Even the comment about Rav Elyahiv had absolutely nothing to do with the sage himself, but with fools who who cling too tenaciously to a literal understanding of Rashi and midrashim. In the video, Rabbi Elyashiv isn't being attacked for ruling against wearing Crocs on Yom Kippur; rather, the brown bear (and those who think like he does) was being mocked for imagining that Yaakov's observances took into consideration halachic rulings made 4000 years later.

At the close of the article Rabbi Hoffman's contempt for the Rishonim is on full display when he concedes that while the views of the Rishonim must not be taught in a yeshiva, they are appropriate "[w]hen one is involved in Kiruv or deals with people that have been raised in secular environments." What is happening in our yeshivas that has made the opinion of Rishonim so controversial that they must be suppressed and hidden? And what do you suppose would happen to a blogger who suggested that perhaps Rav Elyashiv or the newly faddish Shem MiShmuel ought to be reserved for the kiruv crowd, but kept away from serious Torah students? Can Rabbi Hoffman even comprehend how offensive his suggestion is? Does he want us to attack the Mikraot Gedolat with black magic markers and redact the lefty ides, lest an unsuspecting student come across the Rishonim and their currently unsanctioned opinions? And is this Torah?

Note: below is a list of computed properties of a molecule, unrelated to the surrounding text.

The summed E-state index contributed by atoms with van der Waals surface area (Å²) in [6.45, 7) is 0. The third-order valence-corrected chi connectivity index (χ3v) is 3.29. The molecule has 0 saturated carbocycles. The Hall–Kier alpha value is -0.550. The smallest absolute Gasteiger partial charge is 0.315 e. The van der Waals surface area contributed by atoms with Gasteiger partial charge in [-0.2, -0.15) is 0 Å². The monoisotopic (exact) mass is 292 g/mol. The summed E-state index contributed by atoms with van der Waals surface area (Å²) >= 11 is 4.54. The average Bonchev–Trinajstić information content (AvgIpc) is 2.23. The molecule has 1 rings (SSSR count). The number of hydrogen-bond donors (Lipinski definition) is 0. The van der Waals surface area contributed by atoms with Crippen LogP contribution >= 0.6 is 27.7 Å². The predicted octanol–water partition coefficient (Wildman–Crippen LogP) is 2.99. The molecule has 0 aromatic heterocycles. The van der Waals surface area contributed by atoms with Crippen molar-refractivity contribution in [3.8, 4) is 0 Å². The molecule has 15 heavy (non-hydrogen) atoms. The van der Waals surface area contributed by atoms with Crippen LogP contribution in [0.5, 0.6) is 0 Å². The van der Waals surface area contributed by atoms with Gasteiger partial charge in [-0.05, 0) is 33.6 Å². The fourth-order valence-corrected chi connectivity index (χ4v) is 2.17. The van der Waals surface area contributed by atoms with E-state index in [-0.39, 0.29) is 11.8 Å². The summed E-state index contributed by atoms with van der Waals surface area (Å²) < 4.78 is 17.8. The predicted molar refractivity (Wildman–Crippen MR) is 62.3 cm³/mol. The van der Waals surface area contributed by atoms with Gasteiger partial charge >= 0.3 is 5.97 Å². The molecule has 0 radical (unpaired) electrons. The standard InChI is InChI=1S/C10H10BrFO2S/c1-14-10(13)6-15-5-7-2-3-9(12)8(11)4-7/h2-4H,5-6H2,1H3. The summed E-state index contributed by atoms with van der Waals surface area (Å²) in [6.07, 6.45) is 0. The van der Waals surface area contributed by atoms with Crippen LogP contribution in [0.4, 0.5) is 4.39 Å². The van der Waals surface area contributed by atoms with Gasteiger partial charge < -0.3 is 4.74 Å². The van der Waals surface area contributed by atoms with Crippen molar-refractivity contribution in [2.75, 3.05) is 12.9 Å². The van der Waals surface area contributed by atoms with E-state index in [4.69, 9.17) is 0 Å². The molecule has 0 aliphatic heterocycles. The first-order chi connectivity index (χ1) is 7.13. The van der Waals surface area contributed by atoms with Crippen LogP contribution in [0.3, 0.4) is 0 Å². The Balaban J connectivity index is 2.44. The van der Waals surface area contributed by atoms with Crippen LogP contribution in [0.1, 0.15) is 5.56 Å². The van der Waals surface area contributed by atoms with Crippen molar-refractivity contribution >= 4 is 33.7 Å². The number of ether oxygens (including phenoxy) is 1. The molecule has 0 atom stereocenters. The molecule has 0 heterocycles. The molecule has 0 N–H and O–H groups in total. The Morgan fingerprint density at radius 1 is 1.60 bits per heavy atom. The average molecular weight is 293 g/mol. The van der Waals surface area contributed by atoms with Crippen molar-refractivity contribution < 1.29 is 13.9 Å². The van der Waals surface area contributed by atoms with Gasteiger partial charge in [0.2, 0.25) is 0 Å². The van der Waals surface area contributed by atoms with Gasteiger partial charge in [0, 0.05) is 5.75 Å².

I should close by saying that I don't count Rabbi Hoffman among the fools I discuss in this post. Although he  gives us a criminal mis-characterization of Krum's intentions, the essay contains a learned discussion of the Avos and Mitzvos question. Unlike the brown bear, Rabbi Hoffman knows the sources, and he knows how to think. Alas, he's too frightened to be honest about what he knows. Instead of defending the peach bear for using Rishonim, logic, and common sense to widen the Torah perspective of his naive companion, Rabbi Hoffman adds his own well-educated voice to the timid chorus of ignorant fools who respond with fear and anger to any Torah perspective that comes from outside their pre-existing comfort zone. The peach bear may have employed an improper tone, but all he was doing was teaching the Torah of the Rishonim to someone who was not aware of it, and that is to be commended, not silenced.

A final irony: Like the bear who assumes that the Rishonim who disagree with Rashi were from YU, Rabbi Hoffman puts forward the notion that the video was produced by someone seeking to "push some of the left-of-center aspects of the Yeshiva University Hashkafa." Moreover, just as the brown bear argues that the Rishonim are "not from our mesorah", Rabbi Hoffman agrees that they aren't to be taught in Yeshiva, but set aside for kiruv purposes. It's a classic example of life imitating art, and one wonders why Rabbi Hoffman was too dumb to see it.